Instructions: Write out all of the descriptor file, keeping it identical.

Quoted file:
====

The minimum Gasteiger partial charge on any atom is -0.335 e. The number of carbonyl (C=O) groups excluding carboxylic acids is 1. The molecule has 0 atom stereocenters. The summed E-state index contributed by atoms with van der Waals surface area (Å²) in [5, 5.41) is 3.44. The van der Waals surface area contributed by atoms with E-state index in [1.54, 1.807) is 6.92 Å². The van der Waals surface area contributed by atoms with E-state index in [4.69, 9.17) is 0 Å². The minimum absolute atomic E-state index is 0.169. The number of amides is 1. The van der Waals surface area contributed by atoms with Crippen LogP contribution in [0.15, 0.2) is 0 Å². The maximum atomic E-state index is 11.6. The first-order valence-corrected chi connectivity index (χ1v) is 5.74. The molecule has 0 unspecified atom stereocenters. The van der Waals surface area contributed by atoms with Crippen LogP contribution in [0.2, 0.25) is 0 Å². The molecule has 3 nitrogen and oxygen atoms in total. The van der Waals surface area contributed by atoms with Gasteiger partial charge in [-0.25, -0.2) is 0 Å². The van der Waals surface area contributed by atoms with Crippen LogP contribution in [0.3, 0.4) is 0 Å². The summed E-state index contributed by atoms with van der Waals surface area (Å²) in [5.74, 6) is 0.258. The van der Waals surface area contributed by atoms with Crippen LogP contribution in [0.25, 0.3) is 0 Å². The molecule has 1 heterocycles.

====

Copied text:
The minimum Gasteiger partial charge on any atom is -0.335 e. The number of carbonyl (C=O) groups excluding carboxylic acids is 1. The molecule has 0 atom stereocenters. The summed E-state index contributed by atoms with van der Waals surface area (Å²) in [5, 5.41) is 3.44. The van der Waals surface area contributed by atoms with E-state index in [1.54, 1.807) is 6.92 Å². The van der Waals surface area contributed by atoms with E-state index in [4.69, 9.17) is 0 Å². The minimum absolute atomic E-state index is 0.169. The number of amides is 1. The van der Waals surface area contributed by atoms with Crippen LogP contribution in [0.15, 0.2) is 0 Å². The maximum atomic E-state index is 11.6. The first-order valence-corrected chi connectivity index (χ1v) is 5.74. The molecule has 0 unspecified atom stereocenters. The van der Waals surface area contributed by atoms with Crippen LogP contribution in [0.2, 0.25) is 0 Å². The molecule has 3 nitrogen and oxygen atoms in total. The van der Waals surface area contributed by atoms with Gasteiger partial charge in [-0.25, -0.2) is 0 Å². The van der Waals surface area contributed by atoms with Crippen LogP contribution in [0.3, 0.4) is 0 Å². The summed E-state index contributed by atoms with van der Waals surface area (Å²) in [5.74, 6) is 0.258. The van der Waals surface area contributed by atoms with Crippen LogP contribution in [0.25, 0.3) is 0 Å². The molecule has 1 heterocycles.